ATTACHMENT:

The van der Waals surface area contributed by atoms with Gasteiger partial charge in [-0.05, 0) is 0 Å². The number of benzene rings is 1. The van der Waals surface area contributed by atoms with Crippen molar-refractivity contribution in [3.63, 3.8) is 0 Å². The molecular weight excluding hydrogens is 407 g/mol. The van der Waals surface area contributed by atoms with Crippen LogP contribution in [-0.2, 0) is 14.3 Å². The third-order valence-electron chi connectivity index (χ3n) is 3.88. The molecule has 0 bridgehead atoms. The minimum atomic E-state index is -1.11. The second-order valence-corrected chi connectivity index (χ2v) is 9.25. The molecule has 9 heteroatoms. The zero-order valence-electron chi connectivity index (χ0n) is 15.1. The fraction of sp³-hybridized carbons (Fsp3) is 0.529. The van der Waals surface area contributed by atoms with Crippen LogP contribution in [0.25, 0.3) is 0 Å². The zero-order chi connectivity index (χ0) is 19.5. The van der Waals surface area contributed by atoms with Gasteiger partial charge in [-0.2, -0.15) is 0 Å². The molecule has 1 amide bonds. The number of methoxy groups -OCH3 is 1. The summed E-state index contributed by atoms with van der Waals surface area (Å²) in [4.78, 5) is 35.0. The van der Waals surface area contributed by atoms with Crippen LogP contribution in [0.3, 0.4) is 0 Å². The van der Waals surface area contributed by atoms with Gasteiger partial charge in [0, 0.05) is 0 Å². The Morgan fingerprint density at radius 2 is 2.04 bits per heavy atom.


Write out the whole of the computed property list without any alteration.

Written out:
The van der Waals surface area contributed by atoms with Gasteiger partial charge in [-0.05, 0) is 0 Å². The number of benzene rings is 1. The van der Waals surface area contributed by atoms with Crippen molar-refractivity contribution in [3.63, 3.8) is 0 Å². The molecular weight excluding hydrogens is 407 g/mol. The van der Waals surface area contributed by atoms with Crippen LogP contribution in [-0.2, 0) is 14.3 Å². The third-order valence-electron chi connectivity index (χ3n) is 3.88. The molecule has 0 bridgehead atoms. The minimum atomic E-state index is -1.11. The second-order valence-corrected chi connectivity index (χ2v) is 9.25. The molecule has 9 heteroatoms. The zero-order valence-electron chi connectivity index (χ0n) is 15.1. The fraction of sp³-hybridized carbons (Fsp3) is 0.529. The van der Waals surface area contributed by atoms with Crippen LogP contribution in [0.25, 0.3) is 0 Å². The zero-order chi connectivity index (χ0) is 19.5. The van der Waals surface area contributed by atoms with Gasteiger partial charge in [-0.2, -0.15) is 0 Å². The molecule has 1 amide bonds. The number of methoxy groups -OCH3 is 1. The summed E-state index contributed by atoms with van der Waals surface area (Å²) in [4.78, 5) is 35.0. The van der Waals surface area contributed by atoms with Crippen LogP contribution in [0.3, 0.4) is 0 Å². The van der Waals surface area contributed by atoms with Gasteiger partial charge in [0, 0.05) is 0 Å². The Morgan fingerprint density at radius 2 is 2.04 bits per heavy atom.